The participation of companies in the agreements has turned out to be a key issue. Although the banking and garment agreements have been signed by a substantial number of companies in terms of market shares, the sub-sector agreements only cover less than one percent of the total number of companies operating in the respective risk sectors. There is no direct participation from companies in several sector agreements, some of which are currently still under negotiation. Instead, industry associations participate on their behalf and as such it is unclear to what extent individual companies actually commit to the sector agreements. There so far have been no individual commitments from companies in eight of the thirteen risk sectors. In terms of quality, some agreements do not sufficiently address the topic of implementing due diligence at the company level, despite this being the main aim of the policy.

An evaluation of the responsible business agreements policy will be undertaken in 2019, after which the government will assess whether more binding measures are required. The MVO Platform believes that binding measures are required in addition to self-regulation (such as the sector agreements), as voluntary initiatives have not led to a sufficient level of implementation of the UN Guiding Principles and the OECD Guidelines. Legislation can also reinforce these voluntary initiatives by addressing the issue of freeriders and ‘last movers’. Minister Kaag has adopted a rather hesitant position on legislation and has indicated that no further steps will be taken until the upcoming evaluation of the responsible business agreements policy has been completed. This means that binding measures for companies, if any, will probably only be developed after the next general elections in 2021.

Impasse on Child Labour Bill

Meanwhile, the Child Labour Due Diligence Bill seems to have stalled in the Dutch Senate. The law proposal, which was passed by the House of Representatives in February 2017, requires companies to conduct due diligence on child labour risks in their supply chains and to develop action plans if necessary. When the Child Labour Bill was debated by the Senate in December 2017, however, several Senators proved to be sceptical of its effectiveness, monitoring mechanisms, and level of detail and Minister Kaag seemed to support many of these critiques. The Labour Party, which had initiated the bill, managed to postpone the vote in an attempt to save the bill from direct rejection by the Senate. Yet six months after the debate, it remains unclear what solutions are being developed in response to these critiques, when the process will continue, and whether the Senate will ultimately pass the bill.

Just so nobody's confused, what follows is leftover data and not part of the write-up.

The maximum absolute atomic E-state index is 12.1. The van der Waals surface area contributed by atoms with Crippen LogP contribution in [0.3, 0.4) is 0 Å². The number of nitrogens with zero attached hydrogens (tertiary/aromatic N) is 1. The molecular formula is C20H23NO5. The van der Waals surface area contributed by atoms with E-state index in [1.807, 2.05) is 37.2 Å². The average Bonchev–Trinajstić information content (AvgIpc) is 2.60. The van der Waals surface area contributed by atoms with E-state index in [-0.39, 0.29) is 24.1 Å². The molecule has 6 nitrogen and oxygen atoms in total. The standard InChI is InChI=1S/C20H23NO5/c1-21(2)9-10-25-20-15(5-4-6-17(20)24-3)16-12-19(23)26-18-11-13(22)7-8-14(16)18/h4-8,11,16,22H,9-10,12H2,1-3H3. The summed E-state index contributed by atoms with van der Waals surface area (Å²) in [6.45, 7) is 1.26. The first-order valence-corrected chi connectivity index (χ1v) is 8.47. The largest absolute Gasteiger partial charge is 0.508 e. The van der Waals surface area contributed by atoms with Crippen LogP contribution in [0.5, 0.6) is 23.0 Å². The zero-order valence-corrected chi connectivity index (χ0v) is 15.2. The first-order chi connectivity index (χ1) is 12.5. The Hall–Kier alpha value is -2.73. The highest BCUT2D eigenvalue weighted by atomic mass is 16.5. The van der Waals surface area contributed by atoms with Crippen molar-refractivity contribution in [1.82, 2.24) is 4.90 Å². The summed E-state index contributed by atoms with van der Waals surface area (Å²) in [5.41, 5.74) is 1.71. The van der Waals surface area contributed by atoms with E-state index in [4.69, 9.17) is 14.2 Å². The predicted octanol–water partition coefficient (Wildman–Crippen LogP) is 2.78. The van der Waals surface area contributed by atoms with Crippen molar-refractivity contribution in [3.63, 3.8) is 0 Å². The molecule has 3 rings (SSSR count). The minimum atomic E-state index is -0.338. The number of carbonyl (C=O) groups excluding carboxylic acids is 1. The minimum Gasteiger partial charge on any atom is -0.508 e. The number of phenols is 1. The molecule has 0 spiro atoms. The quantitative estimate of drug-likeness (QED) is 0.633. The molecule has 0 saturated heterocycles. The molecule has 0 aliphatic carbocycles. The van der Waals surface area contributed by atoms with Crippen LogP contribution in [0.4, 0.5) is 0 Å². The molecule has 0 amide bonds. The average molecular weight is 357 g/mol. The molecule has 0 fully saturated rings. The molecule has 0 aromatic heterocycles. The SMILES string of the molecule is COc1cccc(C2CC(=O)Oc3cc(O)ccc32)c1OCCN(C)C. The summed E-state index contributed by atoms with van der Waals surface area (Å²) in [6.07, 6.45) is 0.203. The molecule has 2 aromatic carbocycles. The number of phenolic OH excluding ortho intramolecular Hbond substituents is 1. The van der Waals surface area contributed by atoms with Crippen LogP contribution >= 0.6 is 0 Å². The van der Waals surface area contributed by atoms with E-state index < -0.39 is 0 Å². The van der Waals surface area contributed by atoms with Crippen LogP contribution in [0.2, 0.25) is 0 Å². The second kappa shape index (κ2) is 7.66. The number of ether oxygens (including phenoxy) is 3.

The Dutch in international perspective

Although the Dutch government considers their responsible business conduct policies as one of the most progressive in the world, a recent report that was commissioned by the Ministry of Foreign Affairs paints a more nuanced picture. The EU as well as the governments of France, the UK, Switzerland, Germany, and the Netherlands each use different instruments to promote responsible business conduct, including legislation, sectoral guidelines, and voluntary initiatives. The effectiveness of most instruments (including the Dutch responsible business agreements policy) remains largely unproven. Other countries are ahead of the Netherlands in certain regards, such as legislation (e.g. France and the UK), clear communication to companies (e.g. Switzerland and Germany), the inter-ministerial coordination of responsible business policies (e.g. Germany), and organised stakeholder dialogue (e.g. France and Germany).

All in all, the Dutch government’s emphasis on promoting trade and narrow focus on the potentially positive contributions of companies to sustainable development might further reduce the importance of responsible business conduct policies. In addition, it seems unlikely that the Senate will pass the Child Labour Due Diligence Law anytime soon. The government continues to focus on the voluntary responsible business conduct agreements as the main policy instrument to promote the implementation of the OECD Guidelines and UN Guiding Principles by companies. Yet after years of slow progress and limited participation of companies in the existing sector agreements, it remains to be seen whether this instrument will lead to the implementation of due diligence by substantial numbers of companies. Overall, other policy goals of the Dutch government seem to be prioritised above enforcing responsible business conduct.